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18 December 2000

Hail to the new Labour Chief

If Al Gore has indeed lost, our PM should not mourn him. It was George W Bush who ran for office on

By Stephen Pollard

As I write, the new Labour candidate in the United States presidential election is moving towards the White House. By this, I do not mean that some hitherto unnoticed twist in the US courts has favoured Al Gore. I mean that – despite Tony Blair’s natural symmetry with Gore, a fellow founder of the international Third Way brotherhood – the candidate who came closest to the principles of British new Labour was George W Bush.

What was the single most important difference that the prefix “new” made to Labour, and equally to the Democrats? It showed that they were no longer the “tax and spend” party; that it was not, as new Labour put it in the 1997 manifesto, how much you spent, but how you spent. Save and invest; prudence with a purpose; a balanced budget: take your pick of the new Labour/Democrat phrases, and you come up with the theme of the Bush campaign – and, equally, with the antithesis of the Gore campaign, which reverted to the old Labour/Democrat tactic of wooing voters by stuffing their mouths with gold.

The new parties won in Britain in 1997 and in the US in 1992 and 1996 because they rejected their old habits of chasing after every sectional interest and tried, instead, to attract the broad middle classes. Instead of dallying with protectionism, they became ardent free-traders. Instead of siding automatically with trade unions, they worshipped at the business shrine. Instead of attempting to direct the economy, they realised that government tends to get in the way of economic growth, not to foster it. Instead of instantly turning to the state for a solution to any problem, they looked pragmatically to voluntary groups, businesses, charities and, only when appropriate, the state. And instead of assuming that the only legitimate provider of public services was the state, they looked to contracting out to the private sector.

Gore appears to have forgotten all that. On every one of those policy and tactical hinges, his platform swung back to an old Democrat approach. Trade unions? Show him their money. Federal spending? There was no problem that could not be solved if more was spent on it. Economic growth? Here was a 200-page plan; the vice-president published a document thick with detail of fiscal tinkering and government action.

Most striking of all was the failure of Gore – the man who destroyed Ross Perot as a political force by unravelling his opposition to Nafta and crushing him in debate – to mention free trade at any point in his campaign. Worse still for the vice-president, while he was busy forgetting what it meant to be a new Democrat, his Republican opponent was busy remembering. He ran a model new Democrat campaign, in both tactical and policy terms.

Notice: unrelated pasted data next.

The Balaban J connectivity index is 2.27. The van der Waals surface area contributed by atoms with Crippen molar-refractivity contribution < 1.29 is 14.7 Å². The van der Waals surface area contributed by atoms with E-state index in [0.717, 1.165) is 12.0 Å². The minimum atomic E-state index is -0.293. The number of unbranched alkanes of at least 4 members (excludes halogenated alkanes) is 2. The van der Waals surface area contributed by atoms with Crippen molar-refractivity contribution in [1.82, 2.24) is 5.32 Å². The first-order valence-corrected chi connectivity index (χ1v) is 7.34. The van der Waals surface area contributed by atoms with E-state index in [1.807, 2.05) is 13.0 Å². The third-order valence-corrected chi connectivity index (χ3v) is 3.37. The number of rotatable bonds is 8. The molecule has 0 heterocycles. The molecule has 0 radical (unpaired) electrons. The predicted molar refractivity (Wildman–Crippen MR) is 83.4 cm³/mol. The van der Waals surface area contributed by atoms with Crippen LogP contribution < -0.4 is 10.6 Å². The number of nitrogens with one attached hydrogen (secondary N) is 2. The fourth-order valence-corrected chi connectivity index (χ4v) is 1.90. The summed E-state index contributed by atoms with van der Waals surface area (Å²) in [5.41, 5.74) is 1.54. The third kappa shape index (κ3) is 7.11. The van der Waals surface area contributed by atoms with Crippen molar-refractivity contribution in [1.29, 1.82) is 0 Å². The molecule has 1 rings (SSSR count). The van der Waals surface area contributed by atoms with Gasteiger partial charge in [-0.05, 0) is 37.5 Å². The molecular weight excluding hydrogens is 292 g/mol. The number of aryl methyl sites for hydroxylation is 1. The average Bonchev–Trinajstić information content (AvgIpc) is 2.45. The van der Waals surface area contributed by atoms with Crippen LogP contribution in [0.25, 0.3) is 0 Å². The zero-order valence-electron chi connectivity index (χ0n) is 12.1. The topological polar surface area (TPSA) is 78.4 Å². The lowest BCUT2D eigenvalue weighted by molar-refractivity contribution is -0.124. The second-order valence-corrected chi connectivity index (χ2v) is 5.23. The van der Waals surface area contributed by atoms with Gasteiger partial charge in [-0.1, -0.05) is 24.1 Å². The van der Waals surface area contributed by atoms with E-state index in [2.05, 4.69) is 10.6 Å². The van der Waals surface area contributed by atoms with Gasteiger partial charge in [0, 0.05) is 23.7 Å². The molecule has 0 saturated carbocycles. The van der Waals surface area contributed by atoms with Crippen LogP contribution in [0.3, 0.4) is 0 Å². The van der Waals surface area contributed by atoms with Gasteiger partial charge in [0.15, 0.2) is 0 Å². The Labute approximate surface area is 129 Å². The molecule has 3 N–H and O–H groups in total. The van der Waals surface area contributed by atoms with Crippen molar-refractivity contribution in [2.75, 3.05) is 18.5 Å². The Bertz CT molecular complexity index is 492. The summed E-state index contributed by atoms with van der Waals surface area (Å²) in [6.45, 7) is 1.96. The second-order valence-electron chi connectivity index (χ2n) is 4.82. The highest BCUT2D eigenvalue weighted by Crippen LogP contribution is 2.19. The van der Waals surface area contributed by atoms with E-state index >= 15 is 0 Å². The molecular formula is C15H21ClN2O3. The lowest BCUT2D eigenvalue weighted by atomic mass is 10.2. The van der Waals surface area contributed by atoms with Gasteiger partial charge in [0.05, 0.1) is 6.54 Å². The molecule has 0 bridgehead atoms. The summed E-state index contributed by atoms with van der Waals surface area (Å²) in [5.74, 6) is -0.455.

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Take one of the most pressing British and American issues: healthcare reform. The systems may be different and the problems varied. But they share a common foundation: demand is ever-growing. Labour’s response has been, right or wrong, to try to “modernise” the management and delivery of healthcare and to ration it explicitly through the National Institute of Clinical Excellence. Gore’s solution was to pick the wealthiest section of the American population – pensioners – and bribe them to vote for him with a new entitlement to prescription drugs, which will explode, rather than contain, costs. Bush’s plan is for modest tinkering based on the private sector. It will shake no trees, as they say; but nor will it commit the system to ever-growing entitlements.

Just as the British state pension system needed reform, so did the US system. Bush took a gamble and made social security (pension) reform, based on allowing contributions to be privately invested, a central plank of his platform. The vice-president’s response was to accuse him of “risky” schemes and to propose instead . . . well, nothing. The Gore approach was to pretend that the problem does not exist and to wait for those defenceless, easily led pensioners to flock over to him. This was just the sort of political leadership that old Labour and old Democrats used to offer – carry on as before, and it will soon be someone else’s problem.

Education provides the starkest example. Bush proposed experiments with vouchers (whose most committed proponents in the US are now inner-city black activists) and more charter schools (in effect, independent schools that don’t charge fees). Exactly what we will see in a Blair second term, in fact. Gore, who has long been in the pocket of the teachers’ unions – which have far greater influence in the US than in Britain – instead attacked the few existing voucher schemes and reverted to old Democrat type, his education platform offering a lot more money, but nothing else.

Yet Gore’s running-mate, Joe Lieberman, is one of the leading proponents of vouchers. Lieberman was forced to shut up about education during the campaign. And when Will Marshall, the president of the new Democrat think-tank, the Progressive Policy Institute (of which Lieberman is a member), was asked to say what was wrong with Bush’s plan, he responded: “How can I? It’s mine.” Nothing better illustrates the reality behind the party labels than this. The Republican candidate’s education policy was written by his Democrat opponent’s running-mate, and was so opposed by the Democrat candidate that he banned the running-mate from speaking about the subject.

Republican, Democrat – who cares? It looks as if a new Labour president will be sworn in next month.

Stephen Pollard is a columnist on the Daily Express; he moves to the Times next month